We were unfortunate with our experience but we will definitely not be renting our property again.
With Kevin back at home this summer and travel severely curtailed, I decided to dedicate much of my free time in Shanghai to working on my Taiji. After all I had hours and hours to do it.
In this, my second year of learning Taiji, I have also been learning to teach the basic moves to others and since September 2021 I have taught a few of the teachers on campus after school. It is my retirement plan ambition to return to the UK and teach the skills that I am learning here. I believe that there is a growing interest in the west, in ,health benefits of Taiji but there are a limited number of good quality teachers. I regularly see requests on Taiji and QiGong Facebook sites for ‘in person’ teachers. My Shifu has students all over the world who would normally travel to see him but who now have to make do with zoom only classes. Many are based in Europe and would maybe come to see me for a lesson.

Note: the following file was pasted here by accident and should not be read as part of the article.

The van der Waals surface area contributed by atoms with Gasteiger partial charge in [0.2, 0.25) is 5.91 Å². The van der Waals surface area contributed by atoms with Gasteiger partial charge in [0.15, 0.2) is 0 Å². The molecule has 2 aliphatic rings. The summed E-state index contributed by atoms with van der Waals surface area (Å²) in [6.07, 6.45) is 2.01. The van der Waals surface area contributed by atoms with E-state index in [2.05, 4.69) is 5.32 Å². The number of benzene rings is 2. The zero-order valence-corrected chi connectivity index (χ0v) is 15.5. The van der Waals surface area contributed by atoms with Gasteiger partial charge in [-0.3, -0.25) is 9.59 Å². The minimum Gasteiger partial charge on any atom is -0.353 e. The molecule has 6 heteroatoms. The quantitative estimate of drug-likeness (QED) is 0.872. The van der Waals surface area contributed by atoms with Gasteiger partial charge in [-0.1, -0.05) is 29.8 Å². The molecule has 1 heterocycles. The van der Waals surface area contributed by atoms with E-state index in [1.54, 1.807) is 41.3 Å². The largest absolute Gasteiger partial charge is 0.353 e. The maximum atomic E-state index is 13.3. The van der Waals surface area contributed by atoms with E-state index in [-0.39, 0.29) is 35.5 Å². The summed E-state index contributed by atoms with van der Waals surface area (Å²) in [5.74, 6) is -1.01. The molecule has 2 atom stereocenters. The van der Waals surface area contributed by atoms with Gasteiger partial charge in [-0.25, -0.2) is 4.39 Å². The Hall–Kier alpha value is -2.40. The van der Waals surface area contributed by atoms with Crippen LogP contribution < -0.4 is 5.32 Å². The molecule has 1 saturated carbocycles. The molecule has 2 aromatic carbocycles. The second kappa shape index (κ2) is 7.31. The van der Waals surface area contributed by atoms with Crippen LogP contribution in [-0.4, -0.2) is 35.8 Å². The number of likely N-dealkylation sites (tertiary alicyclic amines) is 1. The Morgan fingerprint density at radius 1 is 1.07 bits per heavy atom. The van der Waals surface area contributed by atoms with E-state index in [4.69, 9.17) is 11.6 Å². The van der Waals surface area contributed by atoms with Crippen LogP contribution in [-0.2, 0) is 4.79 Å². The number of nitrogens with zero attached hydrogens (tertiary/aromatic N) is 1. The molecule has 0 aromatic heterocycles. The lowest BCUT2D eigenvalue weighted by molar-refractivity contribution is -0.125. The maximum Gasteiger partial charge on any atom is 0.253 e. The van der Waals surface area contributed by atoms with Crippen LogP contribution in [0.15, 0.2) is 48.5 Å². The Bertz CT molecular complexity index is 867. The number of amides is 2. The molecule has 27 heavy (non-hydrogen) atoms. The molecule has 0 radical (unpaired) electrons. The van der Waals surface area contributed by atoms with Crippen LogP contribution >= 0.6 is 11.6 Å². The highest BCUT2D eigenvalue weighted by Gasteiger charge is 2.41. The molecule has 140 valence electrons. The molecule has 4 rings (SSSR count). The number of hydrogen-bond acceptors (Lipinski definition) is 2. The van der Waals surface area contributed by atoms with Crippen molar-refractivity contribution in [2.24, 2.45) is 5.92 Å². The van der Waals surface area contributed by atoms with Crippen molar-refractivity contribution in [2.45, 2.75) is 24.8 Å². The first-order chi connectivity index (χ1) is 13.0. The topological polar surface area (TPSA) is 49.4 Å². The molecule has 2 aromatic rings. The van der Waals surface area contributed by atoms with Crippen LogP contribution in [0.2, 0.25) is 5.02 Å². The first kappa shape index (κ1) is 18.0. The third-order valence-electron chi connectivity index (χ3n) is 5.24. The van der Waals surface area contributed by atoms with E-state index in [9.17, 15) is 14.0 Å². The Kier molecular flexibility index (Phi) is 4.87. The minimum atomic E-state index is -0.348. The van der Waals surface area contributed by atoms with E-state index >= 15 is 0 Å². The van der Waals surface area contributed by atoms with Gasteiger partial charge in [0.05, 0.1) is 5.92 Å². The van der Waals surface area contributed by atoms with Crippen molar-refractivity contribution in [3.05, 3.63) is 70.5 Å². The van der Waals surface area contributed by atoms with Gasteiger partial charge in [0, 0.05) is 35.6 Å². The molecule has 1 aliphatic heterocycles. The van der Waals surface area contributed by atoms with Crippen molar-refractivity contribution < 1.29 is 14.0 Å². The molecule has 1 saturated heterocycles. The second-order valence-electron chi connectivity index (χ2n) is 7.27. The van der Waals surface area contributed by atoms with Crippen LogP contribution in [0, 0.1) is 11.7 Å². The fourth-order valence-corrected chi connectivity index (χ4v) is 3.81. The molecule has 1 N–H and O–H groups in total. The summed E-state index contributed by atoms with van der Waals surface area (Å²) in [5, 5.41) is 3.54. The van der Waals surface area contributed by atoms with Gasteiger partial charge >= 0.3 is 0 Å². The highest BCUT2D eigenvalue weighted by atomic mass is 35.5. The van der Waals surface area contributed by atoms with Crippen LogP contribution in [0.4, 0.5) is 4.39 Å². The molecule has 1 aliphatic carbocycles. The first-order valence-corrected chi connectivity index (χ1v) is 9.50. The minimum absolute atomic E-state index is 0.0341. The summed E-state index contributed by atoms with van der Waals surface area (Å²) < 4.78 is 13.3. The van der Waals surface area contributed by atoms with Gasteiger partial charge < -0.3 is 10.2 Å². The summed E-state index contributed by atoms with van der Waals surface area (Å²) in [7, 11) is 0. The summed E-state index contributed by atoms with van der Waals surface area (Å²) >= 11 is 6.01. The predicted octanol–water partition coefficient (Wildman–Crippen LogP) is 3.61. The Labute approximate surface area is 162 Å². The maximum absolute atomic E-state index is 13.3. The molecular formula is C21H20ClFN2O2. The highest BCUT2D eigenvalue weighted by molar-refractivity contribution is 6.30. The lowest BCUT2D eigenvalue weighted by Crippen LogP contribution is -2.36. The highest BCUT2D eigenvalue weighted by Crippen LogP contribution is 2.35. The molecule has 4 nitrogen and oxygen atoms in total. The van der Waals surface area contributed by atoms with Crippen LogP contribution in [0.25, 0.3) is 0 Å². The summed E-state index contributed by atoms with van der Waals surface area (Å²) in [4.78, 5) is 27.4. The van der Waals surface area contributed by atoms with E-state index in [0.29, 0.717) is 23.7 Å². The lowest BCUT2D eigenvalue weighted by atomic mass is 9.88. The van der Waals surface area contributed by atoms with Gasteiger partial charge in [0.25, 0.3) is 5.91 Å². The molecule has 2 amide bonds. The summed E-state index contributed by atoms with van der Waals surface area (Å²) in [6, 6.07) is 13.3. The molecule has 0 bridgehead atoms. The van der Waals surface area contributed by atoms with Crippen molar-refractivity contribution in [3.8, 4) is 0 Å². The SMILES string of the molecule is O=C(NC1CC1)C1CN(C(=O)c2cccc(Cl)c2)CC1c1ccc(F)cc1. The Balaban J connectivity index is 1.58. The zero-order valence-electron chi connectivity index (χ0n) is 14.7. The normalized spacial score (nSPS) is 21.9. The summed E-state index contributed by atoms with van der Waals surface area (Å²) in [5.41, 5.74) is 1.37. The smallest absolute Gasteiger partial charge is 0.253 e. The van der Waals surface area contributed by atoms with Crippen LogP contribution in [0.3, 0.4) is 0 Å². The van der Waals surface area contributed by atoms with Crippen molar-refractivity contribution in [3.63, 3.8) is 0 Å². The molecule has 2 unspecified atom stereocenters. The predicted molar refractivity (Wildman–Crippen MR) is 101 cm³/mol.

During the lockdown period I also taught a few online classes. My Ayi was lonely and cooped up in a one bedroom apartment and the lack of daylight was affecting her. I taught her some exercises and she very much appreciated the chance to get some good quality exercise in a confined space.
Taiji was a sanity saver for me during the lockdown period as I was able to stretch out my shoulders between zoom sessions and do longer meditation in the afternoons (as I was not commuting). Once we were permitted outside in the compound I would practice in the grounds as often as I could and attracted quite a bit of attention.